Young at heart

Young at heart

My rakhi sister Rajni and her husband Prof Saxena from Bhilai visited us last month and stayed with us for a week. This was their second visit to Bangalore - the first being 50 years ago for their honeymoon. We took them round to several places in and around Bangalore and to almost all parks including Lal bagh and Cubbon Park. Prior to their departure we were taking a stroll in the Bugle Rock gardens when I noticed a pensive streak in the otherwise cheerful countenance of Saxena.

“Bangalore is certainly not what it was during our last visit,” he mused.

“Of course it isn’t! You can’t expect it to be the same with the population exploding at a crazy pace, and the unbridled growth of the city in every possible direction with high rise buildings reducing our beautiful Garden city to a veritable concrete jungle, those countless flyovers and underpasses at many unnecessary locations, not to speak of the dreadful pollution caused by ever-increasing vehicles…”.  I was getting emotional defending my favourite city when Saxena interrupted my eloquence.

”No, I am not referring to those aspects. Don’t forget yours is a highly progressive silicon city and none should grudge paying this much price for the benefits accrued in the process,” he explained. I was relieved that he wasn’t indulging in the same old criticism of the city’s deteriorating infrastructure.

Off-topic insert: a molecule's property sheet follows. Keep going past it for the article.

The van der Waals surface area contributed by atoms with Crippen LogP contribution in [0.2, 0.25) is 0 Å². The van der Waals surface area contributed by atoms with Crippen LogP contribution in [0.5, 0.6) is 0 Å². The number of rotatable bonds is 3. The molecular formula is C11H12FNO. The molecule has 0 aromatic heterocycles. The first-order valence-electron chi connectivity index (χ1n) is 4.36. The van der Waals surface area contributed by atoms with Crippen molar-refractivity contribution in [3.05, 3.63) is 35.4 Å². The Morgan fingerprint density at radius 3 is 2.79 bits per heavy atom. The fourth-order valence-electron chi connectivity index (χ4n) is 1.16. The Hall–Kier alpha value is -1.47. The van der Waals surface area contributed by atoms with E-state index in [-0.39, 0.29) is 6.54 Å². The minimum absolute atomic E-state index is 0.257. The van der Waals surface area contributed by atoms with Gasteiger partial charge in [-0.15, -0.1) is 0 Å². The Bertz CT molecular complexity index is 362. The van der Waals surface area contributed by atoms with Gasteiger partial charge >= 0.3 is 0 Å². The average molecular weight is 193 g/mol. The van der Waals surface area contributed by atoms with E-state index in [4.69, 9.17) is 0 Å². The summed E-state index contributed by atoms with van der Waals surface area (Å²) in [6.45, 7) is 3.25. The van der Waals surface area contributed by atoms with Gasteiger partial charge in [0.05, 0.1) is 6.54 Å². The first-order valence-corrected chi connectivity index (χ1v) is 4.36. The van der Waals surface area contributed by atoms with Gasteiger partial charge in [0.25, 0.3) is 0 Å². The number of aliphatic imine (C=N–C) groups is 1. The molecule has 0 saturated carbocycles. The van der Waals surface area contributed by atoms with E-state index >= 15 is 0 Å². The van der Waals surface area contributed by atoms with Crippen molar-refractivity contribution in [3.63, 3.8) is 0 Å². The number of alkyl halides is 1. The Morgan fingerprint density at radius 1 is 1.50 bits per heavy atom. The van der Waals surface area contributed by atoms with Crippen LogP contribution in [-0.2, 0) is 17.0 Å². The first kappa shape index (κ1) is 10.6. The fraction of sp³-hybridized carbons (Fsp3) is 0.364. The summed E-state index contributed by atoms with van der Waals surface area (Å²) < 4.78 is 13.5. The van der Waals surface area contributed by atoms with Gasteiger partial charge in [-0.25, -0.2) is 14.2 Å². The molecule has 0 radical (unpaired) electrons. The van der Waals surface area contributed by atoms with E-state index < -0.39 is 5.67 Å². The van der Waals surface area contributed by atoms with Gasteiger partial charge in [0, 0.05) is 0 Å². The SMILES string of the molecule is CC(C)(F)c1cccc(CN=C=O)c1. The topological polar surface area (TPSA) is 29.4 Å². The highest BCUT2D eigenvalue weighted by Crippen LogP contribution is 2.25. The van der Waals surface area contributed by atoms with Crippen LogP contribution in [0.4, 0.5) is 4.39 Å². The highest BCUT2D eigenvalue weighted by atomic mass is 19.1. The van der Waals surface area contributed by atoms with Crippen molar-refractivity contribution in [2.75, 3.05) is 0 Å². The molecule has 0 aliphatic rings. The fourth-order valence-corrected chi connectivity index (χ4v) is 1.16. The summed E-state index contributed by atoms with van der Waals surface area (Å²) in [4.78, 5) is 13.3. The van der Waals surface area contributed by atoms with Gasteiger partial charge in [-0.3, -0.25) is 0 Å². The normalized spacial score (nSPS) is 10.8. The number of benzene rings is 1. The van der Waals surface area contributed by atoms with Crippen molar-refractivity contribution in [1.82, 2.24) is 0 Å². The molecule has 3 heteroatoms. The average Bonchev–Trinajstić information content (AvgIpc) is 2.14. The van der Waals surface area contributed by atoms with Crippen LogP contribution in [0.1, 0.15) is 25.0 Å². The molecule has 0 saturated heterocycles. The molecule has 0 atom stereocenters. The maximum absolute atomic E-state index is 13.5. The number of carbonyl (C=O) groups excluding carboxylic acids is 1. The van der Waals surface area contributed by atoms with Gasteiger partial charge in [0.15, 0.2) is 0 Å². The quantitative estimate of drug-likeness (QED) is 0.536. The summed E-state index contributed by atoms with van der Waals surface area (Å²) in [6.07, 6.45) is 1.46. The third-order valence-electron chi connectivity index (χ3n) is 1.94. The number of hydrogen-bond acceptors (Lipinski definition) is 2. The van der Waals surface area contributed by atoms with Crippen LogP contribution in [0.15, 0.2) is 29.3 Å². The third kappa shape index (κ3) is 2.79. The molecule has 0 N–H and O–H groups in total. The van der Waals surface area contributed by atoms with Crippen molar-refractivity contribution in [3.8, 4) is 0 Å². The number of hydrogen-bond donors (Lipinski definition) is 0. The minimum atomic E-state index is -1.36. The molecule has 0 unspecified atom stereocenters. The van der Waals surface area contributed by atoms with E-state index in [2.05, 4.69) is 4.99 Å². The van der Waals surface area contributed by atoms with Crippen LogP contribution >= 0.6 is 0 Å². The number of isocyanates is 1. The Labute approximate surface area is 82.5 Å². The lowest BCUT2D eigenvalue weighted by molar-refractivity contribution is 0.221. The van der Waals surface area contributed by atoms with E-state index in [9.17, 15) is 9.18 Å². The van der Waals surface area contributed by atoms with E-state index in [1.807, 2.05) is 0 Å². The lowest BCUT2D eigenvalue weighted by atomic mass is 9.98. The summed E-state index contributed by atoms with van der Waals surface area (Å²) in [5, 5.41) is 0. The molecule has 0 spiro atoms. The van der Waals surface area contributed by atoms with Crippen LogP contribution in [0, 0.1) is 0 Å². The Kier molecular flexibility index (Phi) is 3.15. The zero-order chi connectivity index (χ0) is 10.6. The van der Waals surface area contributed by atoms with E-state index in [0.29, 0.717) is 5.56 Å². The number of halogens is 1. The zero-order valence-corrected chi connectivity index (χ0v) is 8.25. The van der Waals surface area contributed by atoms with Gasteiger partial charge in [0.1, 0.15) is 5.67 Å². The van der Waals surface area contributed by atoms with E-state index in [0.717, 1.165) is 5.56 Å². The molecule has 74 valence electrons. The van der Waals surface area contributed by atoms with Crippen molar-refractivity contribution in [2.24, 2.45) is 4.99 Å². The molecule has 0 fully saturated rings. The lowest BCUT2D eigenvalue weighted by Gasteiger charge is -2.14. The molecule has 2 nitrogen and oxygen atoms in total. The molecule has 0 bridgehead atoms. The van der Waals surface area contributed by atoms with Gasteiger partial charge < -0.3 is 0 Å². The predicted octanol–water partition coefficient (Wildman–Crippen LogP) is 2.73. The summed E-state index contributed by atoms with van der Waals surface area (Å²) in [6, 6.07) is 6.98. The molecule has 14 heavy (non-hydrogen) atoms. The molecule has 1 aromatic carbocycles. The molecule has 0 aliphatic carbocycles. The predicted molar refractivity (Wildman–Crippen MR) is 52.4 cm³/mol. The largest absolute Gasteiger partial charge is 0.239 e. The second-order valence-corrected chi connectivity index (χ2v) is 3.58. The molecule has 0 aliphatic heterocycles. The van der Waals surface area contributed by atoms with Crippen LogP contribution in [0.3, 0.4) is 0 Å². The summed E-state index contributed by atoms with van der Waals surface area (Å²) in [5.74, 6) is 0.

“Are you then expressing your disappointment over the dwindling number of birds in the parks we have visited?”

“Not at all! In fact I am trying to convey my appreciation of the great number of chirping pairs of young lovebirds, occupying all the benches around here too like in all other parks of the city!” “Which birds are you talking about?” I asked looking around rather foolishly.
“Bhai saab! Can’t you make out he is referring to these young boys and girls who are sitting on all these benches here freely talking on their mobiles and enjoying SMSing, oblivious of our presence” clarified Rajni.

“Oh, are you trying to express your disapproval for allowing these things at public places?” “Don’t be stupid,” he sighed. “I am really disappointed that things were not like this when we came here last. There were no cell phones to enjoy instant easy access to line up such rendezvous with the ones we loved, like these lucky ones here. Don’t you think we folks have missed all this fun? How I wish I were 50 years younger!”

So, this was the change the good old boy had observed in the city — of all the things! I couldn’t help admiring his youthful heart.

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